Politics of Arda
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Cursed Queen of Angmar, The: 24. Seance
At first they missed their old things, and cried for their old nurse. But they quickly adjusted to having a larger bed, clean clothes, new things to explore. Lalwen followed Zimraphel everywhere, and was soon cuddling up to the wolves. Thabadan insisted on calling the wolves "doggies", which sent the older boys into giggling fits. Zimraphel and Lalwen merely hugged the wolves, and smiled.
The King ordered Ferion banished to the rooms which the Royal couple had so recently occupied. Ferion's rooms, the highest in the castle, were henceforth to be the home of the Royal couple. To Ariashal's surprise, the furnishings in Ferion's quarters were much richer than those on public display. "How could he say he was impoverished when he lived like this?" she asked, fingering the silk bed hangings.
"Nay, my queen," he explained, "twas no surprise to me. Ferion is not the first lord to cry poverty in public while dining off gold. I know he will not be the last."
"I still find it unsettling."
"As well you should. There is no telling what else he has managed to hide."
"What will we do with these things?"
"I suppose he may have them, if that would please you. Otherwise I would place these in a suite for our more distinguished guests. Our own things will be brought up here."
She was tempted to say that Ferion could sleep with the pigs, but managed to hold her tongue. "I think he should use the things he thought good enough for us."
"A wise decision. He does not deserve better, and I daresay he deserves a great deal less. These things will make a fine impression on our guests."
"What about the rest of the furnishings here?"
"I will have them put out for those who wish to take them. Some may want the old tapestries and carpets to line their own homes against the cold. And the old furniture will also be laid out. Some is no better than firewood, but the poorer folk may find a use for it."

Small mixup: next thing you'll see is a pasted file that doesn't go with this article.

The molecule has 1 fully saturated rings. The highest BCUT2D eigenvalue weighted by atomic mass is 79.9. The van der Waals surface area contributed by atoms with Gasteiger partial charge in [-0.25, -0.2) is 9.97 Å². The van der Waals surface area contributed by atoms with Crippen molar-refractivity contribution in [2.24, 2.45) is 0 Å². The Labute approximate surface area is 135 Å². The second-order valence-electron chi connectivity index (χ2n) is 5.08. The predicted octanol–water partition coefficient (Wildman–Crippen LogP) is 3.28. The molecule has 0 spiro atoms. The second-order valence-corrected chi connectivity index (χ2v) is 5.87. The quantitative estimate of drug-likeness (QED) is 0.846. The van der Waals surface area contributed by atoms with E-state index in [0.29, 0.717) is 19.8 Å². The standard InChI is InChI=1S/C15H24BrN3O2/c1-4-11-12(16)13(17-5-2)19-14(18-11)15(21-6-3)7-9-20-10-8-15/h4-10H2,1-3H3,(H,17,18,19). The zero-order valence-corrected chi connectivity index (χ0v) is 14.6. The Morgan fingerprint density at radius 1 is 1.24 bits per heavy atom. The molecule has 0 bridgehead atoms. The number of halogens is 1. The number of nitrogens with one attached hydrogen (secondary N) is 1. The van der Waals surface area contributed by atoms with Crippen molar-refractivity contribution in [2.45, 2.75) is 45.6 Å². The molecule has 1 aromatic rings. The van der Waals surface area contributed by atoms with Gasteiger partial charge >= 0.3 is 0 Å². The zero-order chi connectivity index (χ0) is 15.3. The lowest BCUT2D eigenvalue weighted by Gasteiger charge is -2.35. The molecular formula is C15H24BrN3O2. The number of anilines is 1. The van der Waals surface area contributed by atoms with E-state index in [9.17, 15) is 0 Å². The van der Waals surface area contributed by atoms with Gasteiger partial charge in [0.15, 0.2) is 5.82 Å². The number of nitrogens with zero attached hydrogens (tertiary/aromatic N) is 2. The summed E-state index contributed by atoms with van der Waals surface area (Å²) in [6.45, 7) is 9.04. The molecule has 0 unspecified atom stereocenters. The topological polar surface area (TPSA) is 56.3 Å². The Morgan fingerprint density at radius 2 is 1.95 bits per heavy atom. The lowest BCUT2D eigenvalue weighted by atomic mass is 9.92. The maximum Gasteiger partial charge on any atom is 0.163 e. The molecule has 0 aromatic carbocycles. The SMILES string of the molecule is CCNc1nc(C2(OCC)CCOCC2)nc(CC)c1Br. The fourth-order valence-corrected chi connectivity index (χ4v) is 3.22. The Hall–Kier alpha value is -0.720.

"Why not simply burn it?"
"And lose the chance to bind the people to us? Nay, my queen. Even though it be worn and stained, tis still equipment of quality. Let our subjects take what they may."
"At least we have our own things to make this a decent court."
"Indeed we do. I will have weavers brought from Angmar to instruct some of the folk here. They can make the carpets and tapestries themselves. I had Adzuphel search for any local manufacturers, but there are none. No one here does any work other than support the regiment of this fortress."
Ariashal shook her head. "It seems that Ferion neglected everything."
"That he did, madame. I will have the men set to work at once. All should soon be returned to order."
To the surprise of absolutely no one, Ferion did not accept his demotion with good grace. He whined to all who would listen about his betrayal by his sister, about the treaty that could not possibly be valid, about his insufficient new quarters. Ariashal, his beloved sister, the flower of Rhudaur whom he had done everything for, had returned to him as the wife of evil personified. He had tried to warn her of the danger of such a marriage, but would she listen to his wise counsel? No, she had insisted on marrying the Witch-King. Why, she had even hoped to use her curse to her advantage! Obviously the only reason the Witch-King still lived was because he was as evil as she.